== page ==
Hux was a similar story. I spent the whole pregnancy so worried about having two children and splitting this new love that I’d recently found for Elfie and when he arrived that rush of love didn’t come. Instead I thought “oh good, he’s not as gunky as Elfie”. And then “what on earth do I do with this teeny tiny willy when it pees on me?!” (FYI I still don’t know).


But again the mummy love arrived, a bit sooner this time, when he was about three days old. And now? Well, he’s my boy. I think it’s clear to anyone how much I love him. Sometimes so much that I worry I will put him on the BBQ and gobble him up with a side of coleslaw, he’s that delicious (not really. Maybe). He’s simply amazing and I can’t imagine ever meeting a man better than him (he is the best bits of my Dad and Will, after all).


Does this make me a bad mum? I don’t think so. I just think it took my emotions a while to get over a few hurdles and catch up with my head. One thing I do know is that I would die for my children. And the fact that sometimes doesn’t happen immediately ain’t something they teach you in your NCT classes. It’s nothing you need to worry about either.  If, like me, you didn’t feel it straight away: hang in there. You too will soon want to vomit up your heart.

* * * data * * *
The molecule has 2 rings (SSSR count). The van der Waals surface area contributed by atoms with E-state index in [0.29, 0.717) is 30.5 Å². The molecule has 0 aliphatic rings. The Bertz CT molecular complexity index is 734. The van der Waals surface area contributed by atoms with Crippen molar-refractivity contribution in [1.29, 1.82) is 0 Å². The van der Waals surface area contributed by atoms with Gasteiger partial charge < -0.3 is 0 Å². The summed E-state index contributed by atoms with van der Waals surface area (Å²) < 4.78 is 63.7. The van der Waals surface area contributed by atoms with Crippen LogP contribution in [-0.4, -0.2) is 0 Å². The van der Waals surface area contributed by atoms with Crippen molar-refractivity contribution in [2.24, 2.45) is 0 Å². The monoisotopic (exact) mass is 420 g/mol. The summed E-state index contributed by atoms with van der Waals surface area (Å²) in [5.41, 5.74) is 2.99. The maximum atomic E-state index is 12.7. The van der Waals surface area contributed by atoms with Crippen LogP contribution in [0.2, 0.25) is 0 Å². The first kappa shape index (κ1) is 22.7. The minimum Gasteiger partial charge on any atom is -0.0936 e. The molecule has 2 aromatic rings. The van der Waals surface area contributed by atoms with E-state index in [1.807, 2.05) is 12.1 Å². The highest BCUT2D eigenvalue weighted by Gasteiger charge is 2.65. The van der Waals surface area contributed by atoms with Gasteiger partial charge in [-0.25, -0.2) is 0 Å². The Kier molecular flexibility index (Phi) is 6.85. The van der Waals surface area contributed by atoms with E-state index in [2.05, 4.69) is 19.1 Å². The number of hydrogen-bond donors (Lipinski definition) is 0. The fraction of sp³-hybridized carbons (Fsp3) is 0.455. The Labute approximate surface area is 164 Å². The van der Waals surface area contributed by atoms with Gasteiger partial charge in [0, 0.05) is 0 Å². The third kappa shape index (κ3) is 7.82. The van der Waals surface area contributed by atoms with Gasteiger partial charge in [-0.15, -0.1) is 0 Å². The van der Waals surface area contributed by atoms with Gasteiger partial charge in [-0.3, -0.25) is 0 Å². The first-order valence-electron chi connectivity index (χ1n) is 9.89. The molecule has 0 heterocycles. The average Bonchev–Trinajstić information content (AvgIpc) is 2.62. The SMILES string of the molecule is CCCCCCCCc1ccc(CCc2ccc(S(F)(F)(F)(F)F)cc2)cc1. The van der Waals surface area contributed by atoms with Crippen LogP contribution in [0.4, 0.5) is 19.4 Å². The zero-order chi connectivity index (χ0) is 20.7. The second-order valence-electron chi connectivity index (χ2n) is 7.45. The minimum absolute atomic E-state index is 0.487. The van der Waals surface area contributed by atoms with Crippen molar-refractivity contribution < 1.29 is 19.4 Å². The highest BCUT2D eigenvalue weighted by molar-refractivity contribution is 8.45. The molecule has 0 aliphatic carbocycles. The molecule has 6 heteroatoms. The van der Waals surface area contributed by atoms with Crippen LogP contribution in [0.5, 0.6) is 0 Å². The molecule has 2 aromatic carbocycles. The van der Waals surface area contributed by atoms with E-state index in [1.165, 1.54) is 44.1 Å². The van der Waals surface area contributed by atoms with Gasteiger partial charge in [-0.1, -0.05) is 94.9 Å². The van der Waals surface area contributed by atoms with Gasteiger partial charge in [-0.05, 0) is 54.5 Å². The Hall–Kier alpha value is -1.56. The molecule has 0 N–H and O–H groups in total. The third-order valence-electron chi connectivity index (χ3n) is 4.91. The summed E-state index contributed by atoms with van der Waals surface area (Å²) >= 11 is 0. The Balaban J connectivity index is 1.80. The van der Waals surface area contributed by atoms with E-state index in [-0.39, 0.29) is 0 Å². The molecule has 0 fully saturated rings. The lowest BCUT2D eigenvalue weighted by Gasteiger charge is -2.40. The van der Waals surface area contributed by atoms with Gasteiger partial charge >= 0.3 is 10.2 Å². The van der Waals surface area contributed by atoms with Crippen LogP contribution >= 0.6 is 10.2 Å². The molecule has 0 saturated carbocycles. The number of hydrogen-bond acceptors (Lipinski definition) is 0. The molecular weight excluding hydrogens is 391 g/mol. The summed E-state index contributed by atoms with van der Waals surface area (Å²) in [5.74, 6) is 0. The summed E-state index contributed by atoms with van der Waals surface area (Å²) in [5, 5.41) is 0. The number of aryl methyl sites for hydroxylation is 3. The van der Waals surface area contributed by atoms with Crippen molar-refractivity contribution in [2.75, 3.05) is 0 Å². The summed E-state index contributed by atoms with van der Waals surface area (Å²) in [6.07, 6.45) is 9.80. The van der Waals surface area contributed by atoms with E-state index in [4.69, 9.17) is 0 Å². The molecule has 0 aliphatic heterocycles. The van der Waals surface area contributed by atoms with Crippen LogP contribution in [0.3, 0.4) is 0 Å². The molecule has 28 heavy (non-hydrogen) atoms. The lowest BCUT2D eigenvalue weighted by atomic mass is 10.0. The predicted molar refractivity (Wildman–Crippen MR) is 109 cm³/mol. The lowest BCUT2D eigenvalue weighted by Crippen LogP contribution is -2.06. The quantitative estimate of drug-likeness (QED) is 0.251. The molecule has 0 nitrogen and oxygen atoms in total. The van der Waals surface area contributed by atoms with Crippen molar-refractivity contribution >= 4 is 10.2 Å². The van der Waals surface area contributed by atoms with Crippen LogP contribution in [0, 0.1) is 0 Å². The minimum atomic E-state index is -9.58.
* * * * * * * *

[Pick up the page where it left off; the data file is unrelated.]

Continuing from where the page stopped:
My friend Katie had a bit of a different experience to me: go and read her lovely account of when her girls were born.

MTT: Salted Caramel Cookies

Salted Caramel Cookies

So a couple of weeks ago around Shrove Tuesday, I was perusing Instagram as you do, and I kept getting visually slapped in the face by sweet things. Pancakes, cookies, fudge, MORE PANCAKES. Gawd.

I’ve never been a huge dessert fan but since I’ve stepped into the realm of little scary white pills my appetite had kicked up a notch. And because I’ve also kicked up my exercise a notch (or two, lets be honest) I’m totally embracing it. Because really, hunger is miserable. Yay, puddings!!

Salted Caramel Cookies